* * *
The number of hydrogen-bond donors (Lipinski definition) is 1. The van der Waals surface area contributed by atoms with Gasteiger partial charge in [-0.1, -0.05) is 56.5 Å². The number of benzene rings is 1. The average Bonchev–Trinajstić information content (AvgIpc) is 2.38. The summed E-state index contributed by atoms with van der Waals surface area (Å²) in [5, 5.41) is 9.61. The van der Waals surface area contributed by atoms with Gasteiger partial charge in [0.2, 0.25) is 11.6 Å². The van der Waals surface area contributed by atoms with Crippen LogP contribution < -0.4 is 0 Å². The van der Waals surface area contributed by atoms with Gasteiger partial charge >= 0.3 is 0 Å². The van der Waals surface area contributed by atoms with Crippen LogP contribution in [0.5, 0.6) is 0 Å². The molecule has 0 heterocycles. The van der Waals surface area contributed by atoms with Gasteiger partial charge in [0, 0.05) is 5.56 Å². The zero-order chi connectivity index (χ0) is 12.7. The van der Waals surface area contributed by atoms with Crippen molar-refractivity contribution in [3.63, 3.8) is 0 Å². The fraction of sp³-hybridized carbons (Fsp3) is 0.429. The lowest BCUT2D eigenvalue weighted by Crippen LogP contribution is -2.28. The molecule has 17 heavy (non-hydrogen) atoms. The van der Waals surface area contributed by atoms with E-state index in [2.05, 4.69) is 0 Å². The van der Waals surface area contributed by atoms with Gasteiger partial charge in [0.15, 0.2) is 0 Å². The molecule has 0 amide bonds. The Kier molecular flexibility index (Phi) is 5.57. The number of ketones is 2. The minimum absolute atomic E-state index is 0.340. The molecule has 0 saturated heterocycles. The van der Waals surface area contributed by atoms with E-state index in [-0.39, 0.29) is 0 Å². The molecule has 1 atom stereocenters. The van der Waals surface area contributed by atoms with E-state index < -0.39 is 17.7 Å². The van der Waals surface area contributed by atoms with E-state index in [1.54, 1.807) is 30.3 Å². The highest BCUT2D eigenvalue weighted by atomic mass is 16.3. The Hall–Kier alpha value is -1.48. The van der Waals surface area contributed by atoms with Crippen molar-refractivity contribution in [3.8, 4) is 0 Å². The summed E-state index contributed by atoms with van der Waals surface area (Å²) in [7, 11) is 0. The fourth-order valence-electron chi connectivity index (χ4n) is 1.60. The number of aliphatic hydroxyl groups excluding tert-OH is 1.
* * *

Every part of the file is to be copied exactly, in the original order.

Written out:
The number of hydrogen-bond donors (Lipinski definition) is 1. The van der Waals surface area contributed by atoms with Gasteiger partial charge in [-0.1, -0.05) is 56.5 Å². The number of benzene rings is 1. The average Bonchev–Trinajstić information content (AvgIpc) is 2.38. The summed E-state index contributed by atoms with van der Waals surface area (Å²) in [5, 5.41) is 9.61. The van der Waals surface area contributed by atoms with Gasteiger partial charge in [0.2, 0.25) is 11.6 Å². The van der Waals surface area contributed by atoms with Crippen LogP contribution < -0.4 is 0 Å². The van der Waals surface area contributed by atoms with Gasteiger partial charge >= 0.3 is 0 Å². The van der Waals surface area contributed by atoms with Crippen LogP contribution in [0.5, 0.6) is 0 Å². The molecule has 0 heterocycles. The van der Waals surface area contributed by atoms with Gasteiger partial charge in [0, 0.05) is 5.56 Å². The zero-order chi connectivity index (χ0) is 12.7. The van der Waals surface area contributed by atoms with Crippen molar-refractivity contribution in [3.63, 3.8) is 0 Å². The fraction of sp³-hybridized carbons (Fsp3) is 0.429. The lowest BCUT2D eigenvalue weighted by Crippen LogP contribution is -2.28. The molecule has 17 heavy (non-hydrogen) atoms. The van der Waals surface area contributed by atoms with E-state index in [2.05, 4.69) is 0 Å². The van der Waals surface area contributed by atoms with Gasteiger partial charge in [0.15, 0.2) is 0 Å². The molecule has 0 amide bonds. The Kier molecular flexibility index (Phi) is 5.57. The number of ketones is 2. The minimum absolute atomic E-state index is 0.340. The molecule has 0 saturated heterocycles. The van der Waals surface area contributed by atoms with E-state index in [-0.39, 0.29) is 0 Å². The molecule has 1 atom stereocenters. The van der Waals surface area contributed by atoms with E-state index < -0.39 is 17.7 Å². The van der Waals surface area contributed by atoms with E-state index in [1.54, 1.807) is 30.3 Å². The highest BCUT2D eigenvalue weighted by atomic mass is 16.3. The Hall–Kier alpha value is -1.48. The van der Waals surface area contributed by atoms with Crippen molar-refractivity contribution in [3.8, 4) is 0 Å². The summed E-state index contributed by atoms with van der Waals surface area (Å²) in [7, 11) is 0. The fourth-order valence-electron chi connectivity index (χ4n) is 1.60. The number of aliphatic hydroxyl groups excluding tert-OH is 1.